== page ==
Stream of Consciousness

Jarrel glanced back at Luke. “You walk pretty good with that new leg, Luke. I’m glad that you at least are able to walk. I heard about you losing your leg, and I felt really sad for you. I cried a lot about that because it made me so sad.”

Luke looked at Jarrel in surprise. “You cried for me?”

Jarrel nodded. “Yeah. Well, I did for all three of you, because you were hurt so bad by your mean uncle, but especially for you losing your leg. I think I would have been really scared if I lost my leg. Were you scared, Luke?”

Luke nodded. “Yeah, I was really scared. Now, I’m just angry. I was angry before, but even more now. I don’t know how to not be angry about everything that happened. Dr. Lipkin kept telling me that I need to work on my anger, to let it go, but I don’t know how to do that.”

Jarrel made a face. “Dr. Lipkin. He’s my doctor, and he’s always talking nonsense. You go ahead and be angry if you feel angry, and if you get over it on your own, that’s great but don’t let anyone tell you not to feel what you’re feeling. My brother kept being mad at me for feeling sad about you because I’m not directly related to you, but that doesn’t matter to me. That’s why I used to work with children. I like children, and I don’t like it when they’re scared and angry and in pain. No one wants to feel that way, so they need someone to help them feel better, but not by telling them that they shouldn’t be feeling the way they feel. That doesn’t help at all.”

“So, do you think you can help me not be angry, Jarrel?” Luke asked, not sarcastically, but merely curious, though personally, he didn’t think it possible.

Jarrel shook his head. “I don’t think you can really help someone feel anything, Luke. Everyone feels the way they feel because it’s simply what they are feeling at that moment. But maybe what I can do is to help you look at things differently than you do right now, and help you to find other emotions to feel, so that at least maybe you won’t be angry all the time.”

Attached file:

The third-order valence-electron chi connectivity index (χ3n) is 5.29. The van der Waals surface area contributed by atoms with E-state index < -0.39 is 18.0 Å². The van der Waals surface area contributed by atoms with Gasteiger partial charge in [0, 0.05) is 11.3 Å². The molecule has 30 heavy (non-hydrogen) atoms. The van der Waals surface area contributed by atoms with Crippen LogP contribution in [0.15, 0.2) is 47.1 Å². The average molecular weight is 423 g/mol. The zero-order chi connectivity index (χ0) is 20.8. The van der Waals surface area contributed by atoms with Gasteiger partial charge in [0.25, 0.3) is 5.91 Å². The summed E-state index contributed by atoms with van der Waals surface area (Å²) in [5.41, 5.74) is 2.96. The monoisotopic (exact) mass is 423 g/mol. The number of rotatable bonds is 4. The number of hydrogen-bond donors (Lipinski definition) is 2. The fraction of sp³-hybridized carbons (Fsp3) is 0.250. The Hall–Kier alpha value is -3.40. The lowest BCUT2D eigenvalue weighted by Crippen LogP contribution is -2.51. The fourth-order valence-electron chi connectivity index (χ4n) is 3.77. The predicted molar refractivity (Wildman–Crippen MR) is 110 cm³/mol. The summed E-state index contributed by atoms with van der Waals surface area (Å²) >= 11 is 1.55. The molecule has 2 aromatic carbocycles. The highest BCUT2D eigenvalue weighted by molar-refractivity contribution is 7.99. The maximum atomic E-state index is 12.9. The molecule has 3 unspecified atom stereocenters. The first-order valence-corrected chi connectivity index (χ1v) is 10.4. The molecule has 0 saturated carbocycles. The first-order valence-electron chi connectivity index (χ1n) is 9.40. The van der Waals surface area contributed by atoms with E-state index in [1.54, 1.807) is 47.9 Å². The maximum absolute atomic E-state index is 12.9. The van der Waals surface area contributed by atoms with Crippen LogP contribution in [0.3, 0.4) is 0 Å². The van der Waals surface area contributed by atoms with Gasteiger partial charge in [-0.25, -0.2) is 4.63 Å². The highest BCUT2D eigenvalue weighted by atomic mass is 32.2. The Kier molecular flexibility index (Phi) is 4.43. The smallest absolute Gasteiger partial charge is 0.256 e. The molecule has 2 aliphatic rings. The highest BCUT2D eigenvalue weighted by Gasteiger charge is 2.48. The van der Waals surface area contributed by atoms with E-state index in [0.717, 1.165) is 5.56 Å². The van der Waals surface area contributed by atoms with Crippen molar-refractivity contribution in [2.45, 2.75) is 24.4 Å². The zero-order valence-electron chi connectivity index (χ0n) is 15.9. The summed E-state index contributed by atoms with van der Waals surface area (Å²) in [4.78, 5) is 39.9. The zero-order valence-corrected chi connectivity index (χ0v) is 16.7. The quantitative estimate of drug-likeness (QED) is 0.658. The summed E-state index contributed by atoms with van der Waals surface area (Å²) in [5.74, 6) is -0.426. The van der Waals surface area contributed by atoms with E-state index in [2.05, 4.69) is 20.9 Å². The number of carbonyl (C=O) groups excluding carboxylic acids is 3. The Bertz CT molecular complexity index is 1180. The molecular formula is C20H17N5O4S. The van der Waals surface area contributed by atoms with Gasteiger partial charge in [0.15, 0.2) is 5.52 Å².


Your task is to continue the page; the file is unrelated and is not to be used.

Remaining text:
“Did you boys do anything fun in the city over the past year?” Jarrel asked, changing the topic from Luke’s anger. “I know that a lot of that time was healing and going through therapy, but did you have any fun in-between all of that?”

“They had toys at the healing center we were at. Your brother made sure we got sent to the best place possible. There was television, and video games, outdoor toys…” Luke frowned. “I couldn’t play on any of them though…”

Jarrel looked at Luke in surprise. “Why not? You don’t need two legs to swing on a swing, and monkey bars, you use your hands. I bet there’s a lot you can do that you don’t even know you can do. But you can do anything you put your mind to, Luke. You know I once saw a man who was missing both legs, and he walked on his hands, and he had really strong upper body strength and could pull himself up to reach things and he was even able to drive a car with a specially made car that had the gas and brake as hand levers. Don’t you worry, we’re going to have some fun and find out just how much you really can do. Now that you’re home and not under Dr. Lipkin’s magnifying glass.”

That made Mike and Luke laugh a little and Wade even smiled in response, as the analogy was pretty accurate. Jarrel then whispered. “Dr. Lipkin is a quack. He says I’m insane, but I’m really not.” The boys weren’t quite so sure about that but they didn’t argue that their shrink was a quack. None of them had liked the psychiatrist at all.

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